This week I lost two friends from my high school class of 1960. There is nothing surprising about that when you consider that my classmates are all about 79 years old. What is surprising, at least to me, is how accustomed one can, even must become, to these losses.
It is not as if these deaths and others that have been occurring more frequently do not matter. They most certainly do. They certainly matter to the sons and daughters of the deceased. They matter to their grandchildren. They matter to their friends and the community in which they lived. As classmates from long ago these deaths still matter to me.
First came word that Bruno Z had died. I had not seen or heard from him since our graduation in 1960. Yet, I clearly remember him. He was such a nice guy; his big smile was always on his face.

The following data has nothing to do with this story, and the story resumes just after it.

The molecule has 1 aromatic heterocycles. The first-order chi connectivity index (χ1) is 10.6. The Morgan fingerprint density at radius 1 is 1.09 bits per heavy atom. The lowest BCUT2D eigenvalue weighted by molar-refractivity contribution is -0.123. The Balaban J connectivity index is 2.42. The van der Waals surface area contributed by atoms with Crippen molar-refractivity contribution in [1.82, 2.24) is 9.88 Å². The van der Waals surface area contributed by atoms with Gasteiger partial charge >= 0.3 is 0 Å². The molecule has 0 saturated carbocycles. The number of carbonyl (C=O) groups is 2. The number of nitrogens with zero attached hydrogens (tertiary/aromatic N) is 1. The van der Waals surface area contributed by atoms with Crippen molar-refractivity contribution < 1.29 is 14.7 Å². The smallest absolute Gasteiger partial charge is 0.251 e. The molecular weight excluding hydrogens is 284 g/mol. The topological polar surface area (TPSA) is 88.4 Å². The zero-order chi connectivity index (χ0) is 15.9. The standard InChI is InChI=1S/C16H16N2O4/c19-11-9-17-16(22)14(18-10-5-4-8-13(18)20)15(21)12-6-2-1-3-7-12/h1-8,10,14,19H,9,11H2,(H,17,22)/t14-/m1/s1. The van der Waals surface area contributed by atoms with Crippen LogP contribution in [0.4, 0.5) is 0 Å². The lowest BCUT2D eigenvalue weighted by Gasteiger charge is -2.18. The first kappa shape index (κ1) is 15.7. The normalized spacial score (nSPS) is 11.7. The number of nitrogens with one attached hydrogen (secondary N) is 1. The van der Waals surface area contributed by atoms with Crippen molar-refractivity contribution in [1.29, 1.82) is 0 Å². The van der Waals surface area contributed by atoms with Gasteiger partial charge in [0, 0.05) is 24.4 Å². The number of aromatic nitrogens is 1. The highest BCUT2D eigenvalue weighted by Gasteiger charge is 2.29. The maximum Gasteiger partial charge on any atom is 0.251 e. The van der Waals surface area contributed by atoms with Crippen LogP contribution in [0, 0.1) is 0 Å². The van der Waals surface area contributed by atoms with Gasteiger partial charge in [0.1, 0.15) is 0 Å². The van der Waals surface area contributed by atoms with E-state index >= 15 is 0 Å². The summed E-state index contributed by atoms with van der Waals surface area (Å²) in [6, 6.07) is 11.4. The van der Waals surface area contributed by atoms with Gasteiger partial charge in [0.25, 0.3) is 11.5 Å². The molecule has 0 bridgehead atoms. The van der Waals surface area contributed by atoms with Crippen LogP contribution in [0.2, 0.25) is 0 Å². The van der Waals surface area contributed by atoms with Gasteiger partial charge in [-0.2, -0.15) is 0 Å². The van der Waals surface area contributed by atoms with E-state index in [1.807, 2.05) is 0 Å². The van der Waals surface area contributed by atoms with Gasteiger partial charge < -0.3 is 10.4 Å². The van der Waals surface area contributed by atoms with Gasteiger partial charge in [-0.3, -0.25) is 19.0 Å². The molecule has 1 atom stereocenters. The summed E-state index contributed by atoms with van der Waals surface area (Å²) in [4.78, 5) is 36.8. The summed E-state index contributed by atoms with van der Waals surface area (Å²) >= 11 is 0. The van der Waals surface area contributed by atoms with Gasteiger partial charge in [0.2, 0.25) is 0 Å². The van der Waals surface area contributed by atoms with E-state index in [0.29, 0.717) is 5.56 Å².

Next came word that Norma G had died. She had caught my eye back then. We took many rides in my car back then. Her mom and dad knew me and liked me. To my chagrin, Norma had another boy that she liked better. We parted as friends. I had not seen or talked to her since 1960.
So, how did I react when the news of their deaths reached me? I wasn’t shocked. Instead, I found myself seeking reassurance in the obituaries that were written about them. I wanted to know that they had lived full lives and that they had families who would carry on. Both had and that was all I needed to know.
After a couple of tears and a brief prayer, I was ready to move on. I will never completely forget either one of them. But I recognize the reality that comes at my age; I could be next.